At the top we were greeted by a nice giant rock sticking out of the ground, so you could be sure that you were standing on genuine Rhode Island terra firma and not some pile of Connecticut dirt brought in by a dump truck for a construction project. Nearby there were some dilapidated buildings and what looked to be old telescope mounts. Apparently Brown University astronomy students still come up to the top for occasional observations. We were hoping to see some cool telescopes, but I guess with so many visitors it’s probably a good thing that they don’t store their nice telescopes on the summit.

Biking to the CT-RI state line

This was still pretty early in our highpointing career so our summit rituals hadn’t fully matured or solidified yet. At that time, a simple photo of both of us with our arms raised was sufficient. We admired the view of the summit trees for a little while longer and decided it was time to head back.

Just to put a little icing on the day’s summit cake, we decided to touch our toes in Connecticut before heading back to Providence. It’s not that we had never been to Connecticut before, but when it’s only a mile away you have to pay it a visit. We biked a mile west and got some photos of us in front of the CT and RI welcome signs to ensure that our state visitation photo archives were complete.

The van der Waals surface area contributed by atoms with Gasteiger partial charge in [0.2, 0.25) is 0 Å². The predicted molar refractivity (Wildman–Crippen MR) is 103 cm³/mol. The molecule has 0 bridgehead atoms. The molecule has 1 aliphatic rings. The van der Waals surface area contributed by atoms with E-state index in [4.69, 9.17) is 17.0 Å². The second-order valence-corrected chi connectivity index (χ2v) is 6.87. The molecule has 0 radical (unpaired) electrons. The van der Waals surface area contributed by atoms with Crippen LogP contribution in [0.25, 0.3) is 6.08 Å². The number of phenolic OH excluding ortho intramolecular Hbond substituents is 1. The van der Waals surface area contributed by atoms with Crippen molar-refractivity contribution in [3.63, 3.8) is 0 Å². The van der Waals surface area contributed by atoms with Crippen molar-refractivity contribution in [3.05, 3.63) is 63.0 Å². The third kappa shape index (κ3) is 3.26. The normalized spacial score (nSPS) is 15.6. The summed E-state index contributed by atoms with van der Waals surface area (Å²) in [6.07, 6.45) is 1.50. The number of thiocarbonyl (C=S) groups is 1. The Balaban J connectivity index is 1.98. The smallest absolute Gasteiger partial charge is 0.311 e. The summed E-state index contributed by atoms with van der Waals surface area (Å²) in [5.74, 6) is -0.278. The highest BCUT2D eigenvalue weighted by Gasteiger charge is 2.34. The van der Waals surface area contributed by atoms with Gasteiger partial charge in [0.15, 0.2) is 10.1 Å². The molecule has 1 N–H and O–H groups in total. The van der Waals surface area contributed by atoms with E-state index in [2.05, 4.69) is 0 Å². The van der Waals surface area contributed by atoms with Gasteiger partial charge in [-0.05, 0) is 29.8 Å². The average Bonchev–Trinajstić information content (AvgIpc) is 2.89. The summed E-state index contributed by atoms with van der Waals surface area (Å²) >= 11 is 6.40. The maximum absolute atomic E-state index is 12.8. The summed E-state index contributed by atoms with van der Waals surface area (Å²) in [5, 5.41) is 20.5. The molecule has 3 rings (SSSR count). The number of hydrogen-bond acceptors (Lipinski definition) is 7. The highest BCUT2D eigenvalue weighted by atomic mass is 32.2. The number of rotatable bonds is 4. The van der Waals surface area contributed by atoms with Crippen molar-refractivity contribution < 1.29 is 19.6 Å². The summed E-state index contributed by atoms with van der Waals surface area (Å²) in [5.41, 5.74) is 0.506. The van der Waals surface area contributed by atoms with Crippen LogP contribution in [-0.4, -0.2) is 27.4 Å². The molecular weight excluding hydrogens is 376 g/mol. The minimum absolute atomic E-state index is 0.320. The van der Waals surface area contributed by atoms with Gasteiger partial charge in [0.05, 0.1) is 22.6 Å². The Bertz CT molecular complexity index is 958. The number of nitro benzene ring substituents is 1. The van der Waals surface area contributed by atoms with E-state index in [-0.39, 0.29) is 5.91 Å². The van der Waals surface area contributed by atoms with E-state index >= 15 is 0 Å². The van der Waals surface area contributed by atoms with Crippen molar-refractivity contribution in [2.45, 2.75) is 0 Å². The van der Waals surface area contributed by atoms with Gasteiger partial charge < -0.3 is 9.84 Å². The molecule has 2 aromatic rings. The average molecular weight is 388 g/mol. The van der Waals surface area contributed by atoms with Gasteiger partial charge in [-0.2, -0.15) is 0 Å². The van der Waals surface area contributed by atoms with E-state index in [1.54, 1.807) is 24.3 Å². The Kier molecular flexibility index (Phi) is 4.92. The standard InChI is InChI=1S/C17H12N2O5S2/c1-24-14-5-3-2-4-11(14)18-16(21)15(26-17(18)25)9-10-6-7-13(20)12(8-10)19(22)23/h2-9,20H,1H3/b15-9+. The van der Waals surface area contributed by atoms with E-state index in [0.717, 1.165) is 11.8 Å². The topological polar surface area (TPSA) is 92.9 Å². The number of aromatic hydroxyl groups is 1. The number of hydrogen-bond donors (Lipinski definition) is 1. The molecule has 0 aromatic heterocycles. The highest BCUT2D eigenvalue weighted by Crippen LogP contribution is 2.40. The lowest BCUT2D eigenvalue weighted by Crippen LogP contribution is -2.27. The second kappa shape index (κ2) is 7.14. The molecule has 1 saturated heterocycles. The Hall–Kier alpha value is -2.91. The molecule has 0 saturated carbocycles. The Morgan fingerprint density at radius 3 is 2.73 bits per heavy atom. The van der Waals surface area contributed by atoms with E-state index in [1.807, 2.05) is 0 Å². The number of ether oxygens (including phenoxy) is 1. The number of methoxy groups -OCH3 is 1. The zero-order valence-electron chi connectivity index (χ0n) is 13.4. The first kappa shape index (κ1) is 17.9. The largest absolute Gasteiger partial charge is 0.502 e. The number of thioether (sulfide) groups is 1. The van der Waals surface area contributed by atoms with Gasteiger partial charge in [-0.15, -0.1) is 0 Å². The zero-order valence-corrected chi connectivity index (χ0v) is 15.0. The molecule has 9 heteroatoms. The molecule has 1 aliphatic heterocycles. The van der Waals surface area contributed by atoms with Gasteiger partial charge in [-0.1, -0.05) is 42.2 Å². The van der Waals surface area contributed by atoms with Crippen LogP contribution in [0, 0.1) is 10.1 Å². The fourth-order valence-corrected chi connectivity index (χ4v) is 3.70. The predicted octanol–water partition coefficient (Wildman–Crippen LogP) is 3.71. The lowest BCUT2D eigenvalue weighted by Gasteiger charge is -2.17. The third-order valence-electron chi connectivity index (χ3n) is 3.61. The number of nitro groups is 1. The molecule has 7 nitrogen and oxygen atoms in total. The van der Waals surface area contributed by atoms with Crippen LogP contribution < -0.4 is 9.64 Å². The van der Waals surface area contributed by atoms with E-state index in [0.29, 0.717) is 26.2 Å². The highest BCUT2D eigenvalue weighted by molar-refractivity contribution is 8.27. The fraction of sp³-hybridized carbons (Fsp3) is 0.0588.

Matthew at the summit in 2010

Three years later, in November of 2010, I had a golden opportunity to revisit the summit of the Ocean State. My friend Garrett was headed to Foxwoods in Connecticut for a little blackjack action and invited me to join him.

“I’ll come along under one condition,” I said to Garrett, “that we’ve got to stop by Jerimoth Hill along the way.”
“Sure thing, Matt,” Garrett said.

On the way to Foxwoods we took a little two-mile detour and crested Jerimoth Hill from the west. The familiar 800ft trail led us to the summit and it looked exactly as it had three and a half years earlier. Well, I guess that shouldn’t be too surprising because it’s basically just a big rock and a bunch of trees at the top. The summit cairn was a little shorter and the trees did look a bit bigger though.

For me, a state high point is a special place, a place that I can visit over and over and it never gets old. Even if Jerimoth Hill doesn’t have an awesome view, it’s still in the same class as great mountains like Denali or Rainier or Gannett. Another visit to a state high point means more another summit photo for the webpage, another trip report for the book, another notch in the belt. Another visit to one of America’s sacred summits.